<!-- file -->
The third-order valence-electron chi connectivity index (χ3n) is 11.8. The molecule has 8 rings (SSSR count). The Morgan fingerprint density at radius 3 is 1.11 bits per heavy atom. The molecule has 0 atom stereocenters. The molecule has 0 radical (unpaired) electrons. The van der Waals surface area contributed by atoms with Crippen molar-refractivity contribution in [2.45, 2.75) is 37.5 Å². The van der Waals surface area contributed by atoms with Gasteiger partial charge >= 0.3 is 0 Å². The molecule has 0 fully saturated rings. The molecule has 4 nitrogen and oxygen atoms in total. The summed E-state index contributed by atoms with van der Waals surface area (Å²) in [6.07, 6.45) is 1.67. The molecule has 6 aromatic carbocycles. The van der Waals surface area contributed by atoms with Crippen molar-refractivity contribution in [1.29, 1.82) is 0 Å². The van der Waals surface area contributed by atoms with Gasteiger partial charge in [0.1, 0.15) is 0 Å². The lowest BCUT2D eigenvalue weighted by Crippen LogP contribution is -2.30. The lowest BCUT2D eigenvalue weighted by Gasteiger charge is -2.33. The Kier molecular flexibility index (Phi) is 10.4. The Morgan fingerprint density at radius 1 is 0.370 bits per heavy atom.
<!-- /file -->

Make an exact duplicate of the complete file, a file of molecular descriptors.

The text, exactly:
The third-order valence-electron chi connectivity index (χ3n) is 11.8. The molecule has 8 rings (SSSR count). The Morgan fingerprint density at radius 3 is 1.11 bits per heavy atom. The molecule has 0 atom stereocenters. The molecule has 0 radical (unpaired) electrons. The van der Waals surface area contributed by atoms with Crippen molar-refractivity contribution in [2.45, 2.75) is 37.5 Å². The van der Waals surface area contributed by atoms with Gasteiger partial charge >= 0.3 is 0 Å². The molecule has 0 fully saturated rings. The molecule has 4 nitrogen and oxygen atoms in total. The summed E-state index contributed by atoms with van der Waals surface area (Å²) in [6.07, 6.45) is 1.67. The molecule has 6 aromatic carbocycles. The van der Waals surface area contributed by atoms with Crippen molar-refractivity contribution in [1.29, 1.82) is 0 Å². The van der Waals surface area contributed by atoms with Gasteiger partial charge in [0.1, 0.15) is 0 Å². The lowest BCUT2D eigenvalue weighted by Crippen LogP contribution is -2.30. The lowest BCUT2D eigenvalue weighted by Gasteiger charge is -2.33. The Kier molecular flexibility index (Phi) is 10.4. The Morgan fingerprint density at radius 1 is 0.370 bits per heavy atom.